Kera Eleousa Monastery Verified

Add to favorites

The foundation of Kera Eleousa Monastery dates back to the late 16th century. There are written testimonials of the 17th century, where there is a reference to the monastery. These testimonials include the dowry agreement of Marcus Anthony Foskolos (1662), a Turkish contract with A.H. (Hijri year) 1081 (1670 AD), the will of Andreas Kornaros (1611), as well as an inscription with the date 1617, recorded by G.Gerola, which was once above the south entrance and now has been stolen. It is not known when Kera Eleousa Monastery became a rectory manor of Agarathos, but most probably it was during the Cretan War Period. The buildings were constructed around a yard and, along with the turrets and the small gaps, they point out the fort-like style of the monastery.

As it is built on a small hill, it follows the topography and forms three levels. On the lowest level of the north side, there is the monumental gate with the finial (late 16th century) that leads to the first level, where the stables used to be (early 17th century). On the second level, there is the barrel vaulted chapel of Zoodochos Pigi (Life-giving Spring), the bell tower of which dates back to the 17th century. On the church floor, two tombs were found and on the arch there is a large supporting arc. The upper part of the iconostasis is woodcut, gold-plated and decorated with medallions of the Apostles, while the lowest part is minimal and adorned with the icons of Vrefokratoussa (Infant Holder), Pantocrator (Almighty) and the Assumption of Mary. In front of the entrance there is a rain water reservoir (sarnitsi). The Archontariki (the guest house), the cells and the olive-oil press, all of which date back to the 19th century, are built around the church. On the third level, there are three more cells with two columns in the yard.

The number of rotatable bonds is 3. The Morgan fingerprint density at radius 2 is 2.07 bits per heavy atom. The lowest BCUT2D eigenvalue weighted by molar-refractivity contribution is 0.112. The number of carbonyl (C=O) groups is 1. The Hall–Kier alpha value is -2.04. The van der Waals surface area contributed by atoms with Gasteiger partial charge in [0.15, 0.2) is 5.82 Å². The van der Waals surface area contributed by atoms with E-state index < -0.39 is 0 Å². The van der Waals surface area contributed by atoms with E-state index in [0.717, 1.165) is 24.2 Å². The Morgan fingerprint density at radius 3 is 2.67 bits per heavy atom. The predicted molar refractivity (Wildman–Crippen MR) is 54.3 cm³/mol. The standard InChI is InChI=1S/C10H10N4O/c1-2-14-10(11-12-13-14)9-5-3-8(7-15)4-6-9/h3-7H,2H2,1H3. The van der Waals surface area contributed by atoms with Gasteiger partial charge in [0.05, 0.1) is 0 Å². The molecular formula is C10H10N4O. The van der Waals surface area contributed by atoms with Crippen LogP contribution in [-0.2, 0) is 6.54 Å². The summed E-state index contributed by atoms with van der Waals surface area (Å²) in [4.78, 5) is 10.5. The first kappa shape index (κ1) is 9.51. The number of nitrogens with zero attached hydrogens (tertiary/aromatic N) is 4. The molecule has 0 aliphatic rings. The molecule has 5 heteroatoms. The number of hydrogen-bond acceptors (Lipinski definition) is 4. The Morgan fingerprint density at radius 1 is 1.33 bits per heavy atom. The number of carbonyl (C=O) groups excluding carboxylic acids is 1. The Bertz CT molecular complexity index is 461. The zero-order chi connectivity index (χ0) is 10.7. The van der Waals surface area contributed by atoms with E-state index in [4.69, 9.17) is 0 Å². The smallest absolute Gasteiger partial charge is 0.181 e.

Architecture: single-nave barrel vaulted
Dating: phase a: late 16th century AD
phase b: early 17th century AD
phase c: late 17th century AD
phase d: 19th century AD
Location: Voritsi – between Voritsi and Skoteino villages
Celebration: 1st Friday after Easter
Hagiography: NO
Access: Easy
Visit Options: Open

No street view available at Google maps.

Facebook
Twitter
Pinterest
Instagram